Why Didn’t Florida Fine All Children’s Hospital
It’s been well-established in the aftermath of the debacle at Johns Hopkins All Children’s Hospital that the State of Florida could have sent a strong message to health care providers that provide a chronic, substandard quality of care to their patients. Additionally, All Children’s neglected to inform state regulators concerning at least nine cases of adverse medical events that they were required to report by law. This oversight added to a bloated safety rating which caused more parents to send their children to a department that was responsible for a record-setting number of deaths and injuries. What did that amount to in terms of fines? An almost unbelievably low $4,500.
In the light of the facts surrounding the case, many people are asking why the State of Florida didn’t come down harder on the hospital for its poor standard of care. But the Florida Agency for Health Care Administration did not make itself available to answer that question. In a written statement, spokesperson Mary Mayhew told the press that more fines could be forthcoming and that they take their responsibility to hold health care providers accountable “very seriously”.
All Children’s Fine Par for the Course
While the fine may seem shocking on the surface, fines issued against other hospitals were more or less in line with the fine levied against All Children’s. While the conduct at All Children’s may have egregious and consequences nightmarish, the Agency for Health Care Administration just doesn’t hand out very heavy fines. This is despite the fact that these fines can be paid out of pocket change for the top executives that oversaw the calamity.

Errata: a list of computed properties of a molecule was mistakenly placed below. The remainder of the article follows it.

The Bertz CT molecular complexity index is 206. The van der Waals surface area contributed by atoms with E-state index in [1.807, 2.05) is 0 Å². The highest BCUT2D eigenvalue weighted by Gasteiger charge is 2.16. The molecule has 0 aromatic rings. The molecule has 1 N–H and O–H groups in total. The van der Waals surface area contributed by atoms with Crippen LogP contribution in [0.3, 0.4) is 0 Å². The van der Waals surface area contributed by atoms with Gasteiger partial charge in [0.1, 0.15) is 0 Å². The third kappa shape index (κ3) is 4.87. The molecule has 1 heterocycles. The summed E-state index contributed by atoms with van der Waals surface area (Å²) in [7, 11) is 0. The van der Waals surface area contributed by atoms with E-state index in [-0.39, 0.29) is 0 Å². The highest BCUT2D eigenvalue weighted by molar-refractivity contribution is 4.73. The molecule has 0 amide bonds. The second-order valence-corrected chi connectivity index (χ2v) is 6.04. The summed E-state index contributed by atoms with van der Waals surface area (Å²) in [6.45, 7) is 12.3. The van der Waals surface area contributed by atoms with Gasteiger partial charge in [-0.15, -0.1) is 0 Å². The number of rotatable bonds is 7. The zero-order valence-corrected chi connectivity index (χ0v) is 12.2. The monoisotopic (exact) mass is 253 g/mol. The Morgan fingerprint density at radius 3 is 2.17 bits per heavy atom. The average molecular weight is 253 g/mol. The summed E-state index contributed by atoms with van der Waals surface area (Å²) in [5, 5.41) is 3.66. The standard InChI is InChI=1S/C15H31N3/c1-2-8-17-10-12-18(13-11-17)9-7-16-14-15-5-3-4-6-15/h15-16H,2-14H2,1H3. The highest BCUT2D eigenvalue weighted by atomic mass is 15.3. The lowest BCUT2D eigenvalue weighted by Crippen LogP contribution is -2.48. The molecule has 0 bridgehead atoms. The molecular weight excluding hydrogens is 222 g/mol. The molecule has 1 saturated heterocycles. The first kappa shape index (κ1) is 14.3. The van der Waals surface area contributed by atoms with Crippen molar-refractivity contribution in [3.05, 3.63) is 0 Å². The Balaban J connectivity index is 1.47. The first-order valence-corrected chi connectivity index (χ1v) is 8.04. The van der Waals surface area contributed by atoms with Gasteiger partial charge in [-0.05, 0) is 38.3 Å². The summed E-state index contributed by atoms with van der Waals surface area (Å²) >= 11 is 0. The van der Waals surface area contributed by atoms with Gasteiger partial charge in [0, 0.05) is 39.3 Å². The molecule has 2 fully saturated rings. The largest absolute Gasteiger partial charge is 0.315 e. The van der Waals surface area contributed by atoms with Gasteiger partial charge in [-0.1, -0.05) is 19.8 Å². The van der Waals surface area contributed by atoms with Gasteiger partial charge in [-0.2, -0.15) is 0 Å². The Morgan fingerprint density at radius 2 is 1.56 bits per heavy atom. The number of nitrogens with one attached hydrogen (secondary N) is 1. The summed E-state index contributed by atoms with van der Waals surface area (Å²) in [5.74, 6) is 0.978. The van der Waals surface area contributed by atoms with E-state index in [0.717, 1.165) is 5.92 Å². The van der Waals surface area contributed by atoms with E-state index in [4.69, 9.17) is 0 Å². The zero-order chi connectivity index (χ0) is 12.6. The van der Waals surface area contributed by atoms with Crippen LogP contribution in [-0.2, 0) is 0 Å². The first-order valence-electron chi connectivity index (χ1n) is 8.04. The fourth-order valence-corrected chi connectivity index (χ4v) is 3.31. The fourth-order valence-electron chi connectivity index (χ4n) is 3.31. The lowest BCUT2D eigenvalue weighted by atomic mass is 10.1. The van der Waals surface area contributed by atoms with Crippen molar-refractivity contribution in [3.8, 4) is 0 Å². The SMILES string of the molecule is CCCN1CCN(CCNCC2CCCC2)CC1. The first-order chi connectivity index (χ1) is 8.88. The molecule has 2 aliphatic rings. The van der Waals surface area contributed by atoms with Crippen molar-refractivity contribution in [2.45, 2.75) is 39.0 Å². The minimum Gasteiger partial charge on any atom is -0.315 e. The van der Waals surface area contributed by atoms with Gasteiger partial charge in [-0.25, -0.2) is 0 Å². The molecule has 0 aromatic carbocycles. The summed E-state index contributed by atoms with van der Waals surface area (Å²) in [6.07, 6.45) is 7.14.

The Times reports that, since 2014, the Agency has levied 377 fines with only 10% of them topping $5000. It’s hard to believe that anyone is going to be scared into compliance by a $5000 fine. The largest fines were levied against hospitals that failed to report their financials to the state on time alongside patient data. However, All Children’s failed to report 9 adverse incidents for which they were fined a total of $500 apiece.
While the state has discretion over whether or not it fines a hospital for negligent actions or inaction and is allowed to take into account what strides have been made toward correcting the problem, the fact that this particular problem was allowed to fester so long is part of an overall culture of indifference in the State of Florida.
Withholding Medicare and Medicaid
While Florida’s state oversight agencies may not be doing anything, the federal government has stepped in and threatened Johns Hopkins All Children’s Hospital by pulling their Medicare and Medicaid funding. Without Medicare or Medicaid, the hospital would likely be forced to close. It is, for obvious reasons, a much better form of leverage than a $5000 levy. Today, the federal government is using that leverage to ensure that All Children’s meets specific goals in actuating changes to a department that oversaw the deaths of numerous young children.
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